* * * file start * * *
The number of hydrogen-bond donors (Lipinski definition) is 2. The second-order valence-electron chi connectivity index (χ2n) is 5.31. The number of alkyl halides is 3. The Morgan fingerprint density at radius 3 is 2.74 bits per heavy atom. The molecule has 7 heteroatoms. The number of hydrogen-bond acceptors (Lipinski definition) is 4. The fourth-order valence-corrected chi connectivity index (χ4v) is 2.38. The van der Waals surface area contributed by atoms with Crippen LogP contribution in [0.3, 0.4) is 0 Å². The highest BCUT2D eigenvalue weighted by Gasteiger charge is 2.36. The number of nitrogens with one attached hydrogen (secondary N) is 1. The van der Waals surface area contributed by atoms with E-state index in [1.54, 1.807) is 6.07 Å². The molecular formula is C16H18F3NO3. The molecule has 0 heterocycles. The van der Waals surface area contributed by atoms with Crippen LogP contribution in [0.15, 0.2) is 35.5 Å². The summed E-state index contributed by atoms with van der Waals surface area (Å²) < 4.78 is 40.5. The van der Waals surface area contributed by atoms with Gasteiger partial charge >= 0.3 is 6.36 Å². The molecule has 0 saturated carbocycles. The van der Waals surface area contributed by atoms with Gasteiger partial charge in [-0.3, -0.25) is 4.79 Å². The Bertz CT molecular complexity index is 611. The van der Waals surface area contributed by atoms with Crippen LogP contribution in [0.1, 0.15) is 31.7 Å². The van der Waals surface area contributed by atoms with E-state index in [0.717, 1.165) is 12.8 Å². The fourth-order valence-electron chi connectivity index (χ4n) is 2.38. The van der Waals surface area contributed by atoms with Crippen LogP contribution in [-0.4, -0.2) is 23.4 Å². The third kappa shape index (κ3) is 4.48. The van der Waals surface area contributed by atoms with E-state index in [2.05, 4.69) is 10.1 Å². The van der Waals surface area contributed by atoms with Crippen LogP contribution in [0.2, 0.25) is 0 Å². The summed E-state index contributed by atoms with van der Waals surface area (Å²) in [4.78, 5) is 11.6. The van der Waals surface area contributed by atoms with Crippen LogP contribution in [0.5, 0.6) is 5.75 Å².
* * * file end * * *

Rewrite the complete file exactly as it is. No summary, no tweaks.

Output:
The number of hydrogen-bond donors (Lipinski definition) is 2. The second-order valence-electron chi connectivity index (χ2n) is 5.31. The number of alkyl halides is 3. The Morgan fingerprint density at radius 3 is 2.74 bits per heavy atom. The molecule has 7 heteroatoms. The number of hydrogen-bond acceptors (Lipinski definition) is 4. The fourth-order valence-corrected chi connectivity index (χ4v) is 2.38. The van der Waals surface area contributed by atoms with Crippen LogP contribution in [0.3, 0.4) is 0 Å². The highest BCUT2D eigenvalue weighted by Gasteiger charge is 2.36. The number of nitrogens with one attached hydrogen (secondary N) is 1. The van der Waals surface area contributed by atoms with E-state index in [1.54, 1.807) is 6.07 Å². The molecular formula is C16H18F3NO3. The molecule has 0 heterocycles. The van der Waals surface area contributed by atoms with Crippen LogP contribution in [0.15, 0.2) is 35.5 Å². The summed E-state index contributed by atoms with van der Waals surface area (Å²) < 4.78 is 40.5. The van der Waals surface area contributed by atoms with Gasteiger partial charge >= 0.3 is 6.36 Å². The molecule has 0 saturated carbocycles. The van der Waals surface area contributed by atoms with Gasteiger partial charge in [-0.3, -0.25) is 4.79 Å². The Bertz CT molecular complexity index is 611. The van der Waals surface area contributed by atoms with Crippen LogP contribution in [0.1, 0.15) is 31.7 Å². The van der Waals surface area contributed by atoms with E-state index in [0.717, 1.165) is 12.8 Å². The fourth-order valence-electron chi connectivity index (χ4n) is 2.38. The van der Waals surface area contributed by atoms with Crippen LogP contribution in [-0.4, -0.2) is 23.4 Å². The third kappa shape index (κ3) is 4.48. The van der Waals surface area contributed by atoms with E-state index in [2.05, 4.69) is 10.1 Å². The van der Waals surface area contributed by atoms with Crippen LogP contribution in [0.2, 0.25) is 0 Å². The summed E-state index contributed by atoms with van der Waals surface area (Å²) in [4.78, 5) is 11.6. The van der Waals surface area contributed by atoms with Crippen LogP contribution in [0.5, 0.6) is 5.75 Å².